Revisiting the Multicultural Experience–Creativity Link: The Effects of Perceived Cultural Distance and Comparison Mind-Set

Cheng, C-Y. & Leung, A.K. (2012). Revisiting the Multicultural Experience–Creativity Link: The Effects of Perceived Cultural Distance and Comparison Mind-Set. Social Psychological and Personality Science. 1948550612462413, first published on October 16, 2012.

Abstract: A growing literature provides evidence for the multicultural experience–creativity link such that exposure to the juxtaposition of two cultures facilitates individual creativity. The underlying mechanisms for this relationship, however, are still far from being well explored. Drawing upon the novel perspective of motivated cognition, we hypothesize that two factors interact to affect creative outcomes: (a) perceived cultural distance between the two juxtaposed cultures, and (b) comparison mind-sets. Specifically, we argue that individuals’ creative performance will be increased only when a difference mind-set is employed to process the cultural stimuli that are sufficiently different from each other. In two studies, individuals exposed to dual cultural primes with higher levels of perceived cultural distance consistently performed more adeptly in creative insight tasks when they personally predisposed to or experimentally manipulated to adopt a difference (vs. similarity) mind-set. Theoretical and practical implications are discussed.

Excerpt:  When facing the unprecedented worldwide trend of accelerating globalization, we are presented with both challenges and opportunities.  On one hand, we need to step out from our comfort zone to make contacts with foreign cultures that may be strikingly different from our own; on the other hand, sufficient exposure to foreign cultures, coupled with an experiential cultural learning mind-set, offers us the opportunity to sharpen our competitive advantage. Enhanced creativity is one important benefit of immersion in another culture in this era of globalization.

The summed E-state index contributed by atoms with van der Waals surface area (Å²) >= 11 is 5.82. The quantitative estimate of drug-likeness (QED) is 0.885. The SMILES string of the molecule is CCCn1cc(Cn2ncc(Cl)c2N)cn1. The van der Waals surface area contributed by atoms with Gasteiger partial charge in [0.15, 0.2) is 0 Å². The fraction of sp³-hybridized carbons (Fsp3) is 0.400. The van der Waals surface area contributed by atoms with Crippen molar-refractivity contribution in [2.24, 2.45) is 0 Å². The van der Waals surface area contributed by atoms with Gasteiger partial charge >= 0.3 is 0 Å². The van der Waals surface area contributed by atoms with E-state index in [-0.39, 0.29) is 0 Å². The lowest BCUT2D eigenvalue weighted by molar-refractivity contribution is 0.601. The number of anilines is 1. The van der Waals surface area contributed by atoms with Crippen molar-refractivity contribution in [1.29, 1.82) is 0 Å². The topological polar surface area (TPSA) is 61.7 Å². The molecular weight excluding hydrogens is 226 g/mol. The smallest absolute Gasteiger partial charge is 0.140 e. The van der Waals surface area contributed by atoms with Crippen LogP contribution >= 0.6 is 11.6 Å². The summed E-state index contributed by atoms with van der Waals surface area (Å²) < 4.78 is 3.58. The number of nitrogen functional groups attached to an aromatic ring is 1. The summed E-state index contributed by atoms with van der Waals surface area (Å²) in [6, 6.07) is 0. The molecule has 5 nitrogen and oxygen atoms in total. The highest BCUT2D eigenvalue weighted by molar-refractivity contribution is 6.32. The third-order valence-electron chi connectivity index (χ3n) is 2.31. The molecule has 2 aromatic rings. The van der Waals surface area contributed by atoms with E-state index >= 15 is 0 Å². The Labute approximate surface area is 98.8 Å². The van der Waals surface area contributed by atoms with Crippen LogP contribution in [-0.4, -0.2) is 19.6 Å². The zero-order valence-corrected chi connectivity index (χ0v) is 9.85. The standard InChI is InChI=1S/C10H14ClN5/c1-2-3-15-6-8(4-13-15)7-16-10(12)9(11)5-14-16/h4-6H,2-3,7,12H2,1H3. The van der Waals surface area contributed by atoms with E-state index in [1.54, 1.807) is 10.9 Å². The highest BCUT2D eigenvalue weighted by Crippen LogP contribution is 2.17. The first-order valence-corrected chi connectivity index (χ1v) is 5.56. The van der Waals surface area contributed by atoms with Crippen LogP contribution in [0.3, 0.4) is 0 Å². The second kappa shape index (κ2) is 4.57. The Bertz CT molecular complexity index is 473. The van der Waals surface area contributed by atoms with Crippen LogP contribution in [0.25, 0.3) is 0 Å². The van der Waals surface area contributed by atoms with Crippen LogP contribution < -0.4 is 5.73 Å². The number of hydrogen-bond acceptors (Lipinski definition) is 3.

It is evident that creativity is essential for personal and professional success.  The creative cognition approach suggests that the acquisition of different knowledge systems is precursory to the generation of creative ideas (Finke, Ward, & Smith, 1992; Ward, Smith, & Vaid, 1997).  In this century, the acceleration of globalization is creating ample opportunities for multicultural navigators to acquire new cultural knowledge systems (Chiu & Hong, 2006; Leung, Chen, & Chiu, 2011), which according to the creative cognition account is largely conducive to motivating the critical process of synthesizing seemingly incompatible ideas and providing the cognitive catalyst for creativity...

 

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(Something interesting I found)Posted:Oct 01 2012, 12:00 AM by brendah
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